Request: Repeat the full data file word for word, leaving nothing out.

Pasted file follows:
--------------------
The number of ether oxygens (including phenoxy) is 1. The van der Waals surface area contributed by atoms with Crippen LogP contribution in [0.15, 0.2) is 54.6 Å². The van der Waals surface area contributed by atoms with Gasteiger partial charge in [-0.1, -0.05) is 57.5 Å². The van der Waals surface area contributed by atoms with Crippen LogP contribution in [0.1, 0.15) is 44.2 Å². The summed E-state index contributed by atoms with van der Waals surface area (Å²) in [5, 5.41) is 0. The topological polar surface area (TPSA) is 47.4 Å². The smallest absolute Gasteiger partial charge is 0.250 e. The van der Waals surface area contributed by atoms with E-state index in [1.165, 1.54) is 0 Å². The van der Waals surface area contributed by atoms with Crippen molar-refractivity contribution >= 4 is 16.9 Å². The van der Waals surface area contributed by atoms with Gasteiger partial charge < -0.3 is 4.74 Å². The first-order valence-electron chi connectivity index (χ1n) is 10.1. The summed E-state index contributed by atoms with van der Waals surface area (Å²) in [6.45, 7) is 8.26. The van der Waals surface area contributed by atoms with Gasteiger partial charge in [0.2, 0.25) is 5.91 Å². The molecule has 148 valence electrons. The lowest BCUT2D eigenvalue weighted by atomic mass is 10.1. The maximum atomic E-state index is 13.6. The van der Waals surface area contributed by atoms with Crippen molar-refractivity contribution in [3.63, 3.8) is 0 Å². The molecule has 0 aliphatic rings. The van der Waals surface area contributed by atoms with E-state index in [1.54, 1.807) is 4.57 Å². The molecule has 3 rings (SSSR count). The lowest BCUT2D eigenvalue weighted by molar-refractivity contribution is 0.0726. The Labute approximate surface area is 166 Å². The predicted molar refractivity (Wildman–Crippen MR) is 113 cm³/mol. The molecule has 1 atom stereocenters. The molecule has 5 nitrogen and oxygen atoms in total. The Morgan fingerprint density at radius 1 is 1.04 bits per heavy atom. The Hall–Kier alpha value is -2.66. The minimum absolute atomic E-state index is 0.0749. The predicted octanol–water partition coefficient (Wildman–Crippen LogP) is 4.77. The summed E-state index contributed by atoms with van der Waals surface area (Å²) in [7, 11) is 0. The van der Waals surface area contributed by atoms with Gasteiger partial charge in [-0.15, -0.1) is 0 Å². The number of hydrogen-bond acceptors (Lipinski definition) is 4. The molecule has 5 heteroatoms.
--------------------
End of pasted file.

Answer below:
The number of ether oxygens (including phenoxy) is 1. The van der Waals surface area contributed by atoms with Crippen LogP contribution in [0.15, 0.2) is 54.6 Å². The van der Waals surface area contributed by atoms with Gasteiger partial charge in [-0.1, -0.05) is 57.5 Å². The van der Waals surface area contributed by atoms with Crippen LogP contribution in [0.1, 0.15) is 44.2 Å². The summed E-state index contributed by atoms with van der Waals surface area (Å²) in [5, 5.41) is 0. The topological polar surface area (TPSA) is 47.4 Å². The smallest absolute Gasteiger partial charge is 0.250 e. The van der Waals surface area contributed by atoms with E-state index in [1.165, 1.54) is 0 Å². The van der Waals surface area contributed by atoms with Crippen molar-refractivity contribution >= 4 is 16.9 Å². The van der Waals surface area contributed by atoms with Gasteiger partial charge < -0.3 is 4.74 Å². The first-order valence-electron chi connectivity index (χ1n) is 10.1. The summed E-state index contributed by atoms with van der Waals surface area (Å²) in [6.45, 7) is 8.26. The van der Waals surface area contributed by atoms with Gasteiger partial charge in [0.2, 0.25) is 5.91 Å². The molecule has 148 valence electrons. The lowest BCUT2D eigenvalue weighted by atomic mass is 10.1. The maximum atomic E-state index is 13.6. The van der Waals surface area contributed by atoms with Crippen molar-refractivity contribution in [3.63, 3.8) is 0 Å². The molecule has 0 aliphatic rings. The van der Waals surface area contributed by atoms with E-state index in [1.54, 1.807) is 4.57 Å². The molecule has 3 rings (SSSR count). The lowest BCUT2D eigenvalue weighted by molar-refractivity contribution is 0.0726. The Labute approximate surface area is 166 Å². The predicted molar refractivity (Wildman–Crippen MR) is 113 cm³/mol. The molecule has 1 atom stereocenters. The molecule has 5 nitrogen and oxygen atoms in total. The Morgan fingerprint density at radius 1 is 1.04 bits per heavy atom. The Hall–Kier alpha value is -2.66. The minimum absolute atomic E-state index is 0.0749. The predicted octanol–water partition coefficient (Wildman–Crippen LogP) is 4.77. The summed E-state index contributed by atoms with van der Waals surface area (Å²) in [7, 11) is 0. The van der Waals surface area contributed by atoms with Gasteiger partial charge in [-0.15, -0.1) is 0 Å². The number of hydrogen-bond acceptors (Lipinski definition) is 4. The molecule has 5 heteroatoms.